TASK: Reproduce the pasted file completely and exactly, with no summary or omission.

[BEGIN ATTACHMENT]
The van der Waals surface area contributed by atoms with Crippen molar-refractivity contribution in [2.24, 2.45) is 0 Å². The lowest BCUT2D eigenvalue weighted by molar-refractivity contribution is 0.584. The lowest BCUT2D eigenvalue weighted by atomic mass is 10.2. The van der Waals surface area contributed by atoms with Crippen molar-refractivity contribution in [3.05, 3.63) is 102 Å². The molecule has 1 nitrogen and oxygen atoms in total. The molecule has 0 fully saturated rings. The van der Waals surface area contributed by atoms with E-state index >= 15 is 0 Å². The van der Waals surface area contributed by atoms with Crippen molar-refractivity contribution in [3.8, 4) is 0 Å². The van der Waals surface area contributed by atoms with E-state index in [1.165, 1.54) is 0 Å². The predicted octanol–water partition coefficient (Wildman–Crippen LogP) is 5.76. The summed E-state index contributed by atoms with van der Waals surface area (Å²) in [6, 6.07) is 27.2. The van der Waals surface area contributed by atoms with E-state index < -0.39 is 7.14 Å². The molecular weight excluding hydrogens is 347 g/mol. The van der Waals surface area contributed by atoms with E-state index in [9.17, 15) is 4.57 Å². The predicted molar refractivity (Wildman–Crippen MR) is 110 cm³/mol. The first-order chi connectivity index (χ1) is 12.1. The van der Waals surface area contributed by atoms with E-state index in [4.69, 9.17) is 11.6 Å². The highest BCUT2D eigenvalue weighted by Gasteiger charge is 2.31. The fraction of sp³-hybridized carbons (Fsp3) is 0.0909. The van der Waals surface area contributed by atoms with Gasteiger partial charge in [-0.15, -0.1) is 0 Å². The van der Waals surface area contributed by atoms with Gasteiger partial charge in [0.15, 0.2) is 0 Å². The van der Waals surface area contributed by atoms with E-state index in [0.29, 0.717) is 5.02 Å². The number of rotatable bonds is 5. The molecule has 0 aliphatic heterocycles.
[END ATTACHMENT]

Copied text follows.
The van der Waals surface area contributed by atoms with Crippen molar-refractivity contribution in [2.24, 2.45) is 0 Å². The lowest BCUT2D eigenvalue weighted by molar-refractivity contribution is 0.584. The lowest BCUT2D eigenvalue weighted by atomic mass is 10.2. The van der Waals surface area contributed by atoms with Crippen molar-refractivity contribution in [3.05, 3.63) is 102 Å². The molecule has 1 nitrogen and oxygen atoms in total. The molecule has 0 fully saturated rings. The van der Waals surface area contributed by atoms with E-state index >= 15 is 0 Å². The van der Waals surface area contributed by atoms with Crippen molar-refractivity contribution in [3.8, 4) is 0 Å². The van der Waals surface area contributed by atoms with E-state index in [1.165, 1.54) is 0 Å². The predicted octanol–water partition coefficient (Wildman–Crippen LogP) is 5.76. The summed E-state index contributed by atoms with van der Waals surface area (Å²) in [6, 6.07) is 27.2. The van der Waals surface area contributed by atoms with E-state index < -0.39 is 7.14 Å². The molecular weight excluding hydrogens is 347 g/mol. The van der Waals surface area contributed by atoms with E-state index in [9.17, 15) is 4.57 Å². The predicted molar refractivity (Wildman–Crippen MR) is 110 cm³/mol. The first-order chi connectivity index (χ1) is 12.1. The van der Waals surface area contributed by atoms with E-state index in [4.69, 9.17) is 11.6 Å². The highest BCUT2D eigenvalue weighted by Gasteiger charge is 2.31. The fraction of sp³-hybridized carbons (Fsp3) is 0.0909. The van der Waals surface area contributed by atoms with Gasteiger partial charge in [-0.15, -0.1) is 0 Å². The van der Waals surface area contributed by atoms with Gasteiger partial charge in [0.15, 0.2) is 0 Å². The van der Waals surface area contributed by atoms with E-state index in [0.29, 0.717) is 5.02 Å². The number of rotatable bonds is 5. The molecule has 0 aliphatic heterocycles.